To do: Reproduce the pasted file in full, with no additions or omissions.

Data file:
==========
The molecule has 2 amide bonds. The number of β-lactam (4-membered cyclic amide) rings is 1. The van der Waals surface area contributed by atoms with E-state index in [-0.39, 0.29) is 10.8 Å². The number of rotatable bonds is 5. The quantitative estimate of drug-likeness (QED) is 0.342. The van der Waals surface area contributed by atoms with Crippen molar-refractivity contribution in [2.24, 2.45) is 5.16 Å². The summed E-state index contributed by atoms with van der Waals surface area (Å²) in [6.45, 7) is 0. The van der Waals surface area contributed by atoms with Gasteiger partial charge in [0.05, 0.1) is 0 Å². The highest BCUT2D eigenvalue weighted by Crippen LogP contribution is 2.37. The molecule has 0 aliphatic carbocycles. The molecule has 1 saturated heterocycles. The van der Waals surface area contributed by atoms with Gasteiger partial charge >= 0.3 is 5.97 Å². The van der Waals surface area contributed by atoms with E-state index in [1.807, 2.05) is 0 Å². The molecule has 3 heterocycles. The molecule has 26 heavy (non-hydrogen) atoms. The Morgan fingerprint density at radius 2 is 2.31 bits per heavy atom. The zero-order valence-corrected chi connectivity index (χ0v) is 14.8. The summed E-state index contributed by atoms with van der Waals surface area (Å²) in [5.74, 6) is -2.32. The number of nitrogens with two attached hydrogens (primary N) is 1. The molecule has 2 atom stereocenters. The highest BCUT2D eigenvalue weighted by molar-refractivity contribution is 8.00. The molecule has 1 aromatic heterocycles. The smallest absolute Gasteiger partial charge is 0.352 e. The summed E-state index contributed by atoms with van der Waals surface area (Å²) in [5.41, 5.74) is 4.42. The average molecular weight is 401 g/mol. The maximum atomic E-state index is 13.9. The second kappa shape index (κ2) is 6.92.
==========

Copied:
The molecule has 2 amide bonds. The number of β-lactam (4-membered cyclic amide) rings is 1. The van der Waals surface area contributed by atoms with E-state index in [-0.39, 0.29) is 10.8 Å². The number of rotatable bonds is 5. The quantitative estimate of drug-likeness (QED) is 0.342. The van der Waals surface area contributed by atoms with Crippen molar-refractivity contribution in [2.24, 2.45) is 5.16 Å². The summed E-state index contributed by atoms with van der Waals surface area (Å²) in [6.45, 7) is 0. The van der Waals surface area contributed by atoms with Gasteiger partial charge in [0.05, 0.1) is 0 Å². The highest BCUT2D eigenvalue weighted by Crippen LogP contribution is 2.37. The molecule has 0 aliphatic carbocycles. The molecule has 1 saturated heterocycles. The van der Waals surface area contributed by atoms with Gasteiger partial charge >= 0.3 is 5.97 Å². The van der Waals surface area contributed by atoms with E-state index in [1.807, 2.05) is 0 Å². The molecule has 3 heterocycles. The molecule has 26 heavy (non-hydrogen) atoms. The Morgan fingerprint density at radius 2 is 2.31 bits per heavy atom. The zero-order valence-corrected chi connectivity index (χ0v) is 14.8. The summed E-state index contributed by atoms with van der Waals surface area (Å²) in [5.74, 6) is -2.32. The number of nitrogens with two attached hydrogens (primary N) is 1. The molecule has 2 atom stereocenters. The highest BCUT2D eigenvalue weighted by molar-refractivity contribution is 8.00. The molecule has 1 aromatic heterocycles. The smallest absolute Gasteiger partial charge is 0.352 e. The summed E-state index contributed by atoms with van der Waals surface area (Å²) in [5.41, 5.74) is 4.42. The average molecular weight is 401 g/mol. The maximum atomic E-state index is 13.9. The second kappa shape index (κ2) is 6.92.